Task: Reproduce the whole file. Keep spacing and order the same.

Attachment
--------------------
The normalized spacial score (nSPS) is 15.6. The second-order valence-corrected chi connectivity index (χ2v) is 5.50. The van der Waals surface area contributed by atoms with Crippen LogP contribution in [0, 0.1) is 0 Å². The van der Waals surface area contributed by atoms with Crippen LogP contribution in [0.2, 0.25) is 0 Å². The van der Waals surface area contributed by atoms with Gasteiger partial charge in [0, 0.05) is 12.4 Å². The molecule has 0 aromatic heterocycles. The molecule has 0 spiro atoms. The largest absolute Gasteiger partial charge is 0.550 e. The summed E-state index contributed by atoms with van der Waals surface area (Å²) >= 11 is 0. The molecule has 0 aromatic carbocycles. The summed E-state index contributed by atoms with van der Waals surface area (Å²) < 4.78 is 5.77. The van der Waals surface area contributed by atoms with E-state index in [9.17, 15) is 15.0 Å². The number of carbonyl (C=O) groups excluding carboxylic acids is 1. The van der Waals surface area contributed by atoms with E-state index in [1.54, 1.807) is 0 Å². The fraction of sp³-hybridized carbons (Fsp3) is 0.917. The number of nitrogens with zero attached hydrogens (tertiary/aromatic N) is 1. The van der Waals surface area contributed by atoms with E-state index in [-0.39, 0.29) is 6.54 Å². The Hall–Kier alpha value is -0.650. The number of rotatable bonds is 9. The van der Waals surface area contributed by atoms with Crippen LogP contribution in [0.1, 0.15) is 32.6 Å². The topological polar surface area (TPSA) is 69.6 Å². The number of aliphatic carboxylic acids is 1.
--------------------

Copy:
The normalized spacial score (nSPS) is 15.6. The second-order valence-corrected chi connectivity index (χ2v) is 5.50. The van der Waals surface area contributed by atoms with Crippen LogP contribution in [0, 0.1) is 0 Å². The van der Waals surface area contributed by atoms with Crippen LogP contribution in [0.2, 0.25) is 0 Å². The van der Waals surface area contributed by atoms with Gasteiger partial charge in [0, 0.05) is 12.4 Å². The molecule has 0 aromatic heterocycles. The molecule has 0 spiro atoms. The largest absolute Gasteiger partial charge is 0.550 e. The summed E-state index contributed by atoms with van der Waals surface area (Å²) >= 11 is 0. The molecule has 0 aromatic carbocycles. The summed E-state index contributed by atoms with van der Waals surface area (Å²) < 4.78 is 5.77. The van der Waals surface area contributed by atoms with E-state index in [9.17, 15) is 15.0 Å². The number of carbonyl (C=O) groups excluding carboxylic acids is 1. The van der Waals surface area contributed by atoms with E-state index in [1.54, 1.807) is 0 Å². The fraction of sp³-hybridized carbons (Fsp3) is 0.917. The number of nitrogens with zero attached hydrogens (tertiary/aromatic N) is 1. The van der Waals surface area contributed by atoms with E-state index in [-0.39, 0.29) is 6.54 Å². The Hall–Kier alpha value is -0.650. The number of rotatable bonds is 9. The van der Waals surface area contributed by atoms with Crippen LogP contribution in [0.1, 0.15) is 32.6 Å². The topological polar surface area (TPSA) is 69.6 Å². The number of aliphatic carboxylic acids is 1.